Digital countdown to save the things we want to keep

Wednesday, 6 November 2019

Urgent action is required to save our digital heritage – the memories, events and documents we have kept on digital media over the past 40 years.

Increasingly, the things we want to keep have been created and stored on digital media, from floppy disks to digital video cassettes. Alarmingly, many once-modern formats are now considered ‘critically endangered’. According to the worldwide Digital Preservation Coalition, such formats include portable magnetic media more than 5 years old, including floppy disks, Zip disks, reel-based magnetic tape, MiniDV and digital audio tape (DAT).

In securing our digital heritage, the National Archives of Australia has led the way in preserving and migrating files on these at-risk media to sustainable formats.

Without an active program to save them, some of our cultural treasures might have been lost. The 1979 documentary movie, The Things We Want to Keep, captured a moment of community action to preserve Australia’s iconic buildings and heritage sites. Its evocative soundtrack was laid down on quarter-inch magnetic reel. However, a preservation copy made in the 1990s was saved on DAT. Ironically, this format is now critically endangered, prompting the National Archives to migrate the file to a preservation-standard 96 kHz WAV file.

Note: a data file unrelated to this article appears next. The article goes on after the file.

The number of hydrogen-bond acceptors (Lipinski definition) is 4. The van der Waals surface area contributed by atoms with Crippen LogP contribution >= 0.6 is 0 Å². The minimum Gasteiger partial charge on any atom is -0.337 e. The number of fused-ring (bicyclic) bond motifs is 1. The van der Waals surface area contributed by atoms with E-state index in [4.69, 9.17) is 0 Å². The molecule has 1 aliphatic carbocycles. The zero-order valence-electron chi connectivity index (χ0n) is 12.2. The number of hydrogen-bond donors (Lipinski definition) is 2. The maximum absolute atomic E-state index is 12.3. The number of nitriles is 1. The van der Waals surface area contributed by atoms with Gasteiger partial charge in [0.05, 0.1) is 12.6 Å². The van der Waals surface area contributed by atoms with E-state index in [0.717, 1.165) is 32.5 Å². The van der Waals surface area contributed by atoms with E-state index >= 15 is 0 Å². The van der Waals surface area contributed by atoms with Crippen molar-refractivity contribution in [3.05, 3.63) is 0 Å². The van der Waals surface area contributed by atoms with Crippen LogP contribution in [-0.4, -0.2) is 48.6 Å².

A video clip celebrating this music will be launched on the National Archives of Australia’s YouTube channel on World Digital Preservation Day, 7 November 2019.

Other materials created directly onto digital recording media have also received priority migration. These include underwater recordings made in the 1990s by the Australian Institute of Marine Science. Capturing a baseline of coral and marine life on the Great Barrier Reef, these recordings were made on a MiniDV camcorder, then an industry standard. However, like the reef itself, this digital format is now critically endangered, so these precious environmental records have been migrated to a sustainable file format.

In identifying risks to our digital heritage, the National Archives of Australia is leading the way in preserving and migrating files on at-risk media to sustainable formats.

  • Content saved on many once-standard digital formats is now considered to be ‘critically endangered’, especially portable magnetic media.
  • The National Archives of Australia has allocated over $3 million in the past three years to migrating historical material held on magnetic media to sustainable digital formats.
  • Key National Archives of Australia spokespeople are available for media comment.

Contact information

Senior Communications Officer
Phone: 0417 247 157
Email: media@naa.gov.au

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